Bathroom stalls generate biz

Thursday, March 31, 2005

ROCHESTER, N.H. -- Talk about a captive audience for your marketing efforts.
In addition to TV and print advertising, Lakeside Mobility & Scooter now displays its services and products on a poster-size billboard attached to the inside of handicapped restroom stalls.
"They can't go anyplace for one, two or three minutes so we figured it was the perfect place for us to advertise," said Bernie Hamann, who owns Lakeside Mobility. "We've been in stores and shopping malls and people have come up and said, 'I've seen (your billboard). So it gets noticed."
Currently, Billboardz Indoor Advertising Media in Portland, Maine, installs Lakeside's billboards in four restrooms in the Cumberland County Civic Center in Portland. The two women's rooms contain two handicap stalls each. The two men's room contain one handicap stall each. Each of the six stalls features a Lakeside billboard on the back of the stall door.
"This type of advertising is one of the few places for an advertiser to put their message in front of someone without the distraction of everyday life," said Billboardz owner Jeff Trent.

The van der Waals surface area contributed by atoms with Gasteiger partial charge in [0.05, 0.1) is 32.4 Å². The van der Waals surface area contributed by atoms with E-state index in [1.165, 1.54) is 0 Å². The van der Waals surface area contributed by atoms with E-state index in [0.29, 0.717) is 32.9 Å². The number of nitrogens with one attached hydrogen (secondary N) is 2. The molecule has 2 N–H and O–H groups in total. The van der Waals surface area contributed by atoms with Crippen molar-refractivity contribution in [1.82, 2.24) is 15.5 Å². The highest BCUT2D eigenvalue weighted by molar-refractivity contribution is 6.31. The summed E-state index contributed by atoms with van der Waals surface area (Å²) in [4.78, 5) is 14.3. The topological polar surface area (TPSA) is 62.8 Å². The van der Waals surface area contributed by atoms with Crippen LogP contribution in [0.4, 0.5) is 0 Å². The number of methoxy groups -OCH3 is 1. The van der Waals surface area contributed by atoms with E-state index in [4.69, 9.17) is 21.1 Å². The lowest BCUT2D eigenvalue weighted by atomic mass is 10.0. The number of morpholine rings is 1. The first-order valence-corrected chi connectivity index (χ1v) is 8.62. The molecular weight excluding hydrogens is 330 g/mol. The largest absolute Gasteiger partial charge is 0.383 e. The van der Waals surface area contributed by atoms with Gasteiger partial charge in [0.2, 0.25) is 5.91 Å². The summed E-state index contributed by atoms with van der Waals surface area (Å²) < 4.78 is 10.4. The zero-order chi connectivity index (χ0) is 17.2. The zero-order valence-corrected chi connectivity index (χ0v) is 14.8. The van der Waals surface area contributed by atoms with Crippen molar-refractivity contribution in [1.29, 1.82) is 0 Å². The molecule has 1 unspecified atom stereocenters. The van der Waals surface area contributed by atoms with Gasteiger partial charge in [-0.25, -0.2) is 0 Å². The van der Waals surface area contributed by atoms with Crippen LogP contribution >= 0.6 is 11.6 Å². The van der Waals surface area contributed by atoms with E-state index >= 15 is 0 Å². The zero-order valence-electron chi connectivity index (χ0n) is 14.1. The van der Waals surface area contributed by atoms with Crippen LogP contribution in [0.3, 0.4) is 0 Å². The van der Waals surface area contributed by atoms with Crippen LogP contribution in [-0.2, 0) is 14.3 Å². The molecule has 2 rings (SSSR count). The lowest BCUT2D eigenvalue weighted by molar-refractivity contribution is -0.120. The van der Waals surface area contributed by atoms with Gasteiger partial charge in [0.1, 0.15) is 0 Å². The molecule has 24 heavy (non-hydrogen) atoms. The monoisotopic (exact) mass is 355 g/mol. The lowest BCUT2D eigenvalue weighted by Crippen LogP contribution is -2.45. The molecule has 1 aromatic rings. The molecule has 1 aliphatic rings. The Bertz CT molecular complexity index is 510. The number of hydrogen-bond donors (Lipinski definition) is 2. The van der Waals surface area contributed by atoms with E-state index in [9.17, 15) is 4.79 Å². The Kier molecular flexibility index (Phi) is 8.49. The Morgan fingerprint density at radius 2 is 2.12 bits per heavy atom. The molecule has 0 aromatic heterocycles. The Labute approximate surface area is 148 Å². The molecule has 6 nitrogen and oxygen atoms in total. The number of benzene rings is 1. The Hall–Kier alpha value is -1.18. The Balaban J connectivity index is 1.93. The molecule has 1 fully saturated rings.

People typically view the restroom billboards, which can also be installed above men's urinals, for 30 seconds to two minutes, Trent said.
Trent chose the Civic Center for Lakeside's adds because it draws people of various ages, including those who need or currently use mobility equipment. Other companies may do better advertising in bar and night club restrooms. Since restaurant patrons visit the restroom infrequently, Trent steers clients away from advertising there.
"This is a classic example of guerilla marketing, and I love it," said marketing consultant Jack Evans, who owns Global Media Marketing in Malibu, Calif. "It's all about finding prospective customers where your competition hasn't gone. When you are the only one there, like in a restroom, you get all the business."
And at only $300 a month for all six billboards, the strategy is inexpensive and gives better exposure than the Yellow Pages, Evans said.